[T]he real problem leading to delay is the uncertainty and hazard of trial. The costs of going to trial have vastly outpaced inflation. Despite judicial caution, judgments have increased in uncertainty and in amount out of proportion to the judgments of the 1960s. Moreover, trials have become very uncertain. Fifty years ago, principles of law changed slowly; today there is great unpredictability in what a court will do. The result of losing a case is commonly utter ruin and yet predicting the outcome of a case is almost impossible. As a result, litigation, rather than being a process designed to lead to trial, has become an elaborate game of chicken.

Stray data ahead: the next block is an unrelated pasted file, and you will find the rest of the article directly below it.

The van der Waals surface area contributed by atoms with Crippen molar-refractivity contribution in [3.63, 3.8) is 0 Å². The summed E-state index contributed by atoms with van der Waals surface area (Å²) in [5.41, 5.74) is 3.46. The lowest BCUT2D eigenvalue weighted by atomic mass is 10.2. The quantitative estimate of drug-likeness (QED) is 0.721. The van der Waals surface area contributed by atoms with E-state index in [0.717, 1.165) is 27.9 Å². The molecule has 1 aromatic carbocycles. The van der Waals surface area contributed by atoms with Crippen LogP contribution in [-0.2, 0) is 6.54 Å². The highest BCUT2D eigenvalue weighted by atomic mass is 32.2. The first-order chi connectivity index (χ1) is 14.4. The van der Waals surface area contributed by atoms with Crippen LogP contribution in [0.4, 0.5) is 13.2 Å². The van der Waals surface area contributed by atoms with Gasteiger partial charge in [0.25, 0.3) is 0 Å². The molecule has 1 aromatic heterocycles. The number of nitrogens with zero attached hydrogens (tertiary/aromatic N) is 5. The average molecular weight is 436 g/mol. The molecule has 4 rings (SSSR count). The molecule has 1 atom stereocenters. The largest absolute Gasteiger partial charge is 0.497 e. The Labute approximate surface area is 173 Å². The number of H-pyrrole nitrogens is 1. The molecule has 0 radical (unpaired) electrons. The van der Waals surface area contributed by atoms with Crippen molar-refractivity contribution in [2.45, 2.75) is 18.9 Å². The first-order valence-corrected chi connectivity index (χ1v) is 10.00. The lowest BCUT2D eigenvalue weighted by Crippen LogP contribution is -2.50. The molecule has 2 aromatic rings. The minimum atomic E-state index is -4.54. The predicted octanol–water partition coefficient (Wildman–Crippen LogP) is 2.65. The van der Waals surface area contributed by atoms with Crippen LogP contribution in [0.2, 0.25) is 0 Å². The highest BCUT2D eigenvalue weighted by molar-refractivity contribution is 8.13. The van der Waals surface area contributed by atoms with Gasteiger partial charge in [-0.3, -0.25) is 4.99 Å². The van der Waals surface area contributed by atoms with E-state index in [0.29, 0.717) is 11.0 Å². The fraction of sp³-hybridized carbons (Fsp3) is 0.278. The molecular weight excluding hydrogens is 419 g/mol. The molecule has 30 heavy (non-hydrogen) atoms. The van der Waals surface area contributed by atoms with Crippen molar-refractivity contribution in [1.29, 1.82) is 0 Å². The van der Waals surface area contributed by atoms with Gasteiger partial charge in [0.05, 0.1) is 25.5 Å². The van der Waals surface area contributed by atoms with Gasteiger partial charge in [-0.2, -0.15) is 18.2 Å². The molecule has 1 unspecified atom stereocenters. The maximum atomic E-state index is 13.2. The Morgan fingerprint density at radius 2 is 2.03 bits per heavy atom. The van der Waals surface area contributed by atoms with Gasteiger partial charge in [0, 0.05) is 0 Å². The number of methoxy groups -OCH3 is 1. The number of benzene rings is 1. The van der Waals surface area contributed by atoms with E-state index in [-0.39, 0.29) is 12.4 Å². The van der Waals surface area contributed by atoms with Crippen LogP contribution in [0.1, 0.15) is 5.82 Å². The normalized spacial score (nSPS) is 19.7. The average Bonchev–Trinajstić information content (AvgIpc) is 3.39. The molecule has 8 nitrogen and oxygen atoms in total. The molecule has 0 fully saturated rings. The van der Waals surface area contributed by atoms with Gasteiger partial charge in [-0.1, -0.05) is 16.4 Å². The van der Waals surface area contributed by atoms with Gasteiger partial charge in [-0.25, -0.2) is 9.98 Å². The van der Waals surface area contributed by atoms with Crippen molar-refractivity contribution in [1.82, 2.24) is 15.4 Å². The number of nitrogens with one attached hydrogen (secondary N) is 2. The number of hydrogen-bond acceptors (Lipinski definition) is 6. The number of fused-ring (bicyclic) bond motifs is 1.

Neither side can risk losing a trial. As a result, cases tend to drag on as parties avoid trial. Attempts to settle, normally a good thing, become reasons to delay the actual hearing of the case. Lawyers unused to doing trials become even more risk-averse and look for all options other than going to trial. Thomas Jefferson’s aside, “delay is preferable to error,” is elevated into a principle of law and cases linger.
Read more: Fear of trial delays civil cases
- Garry J. Wise, Toronto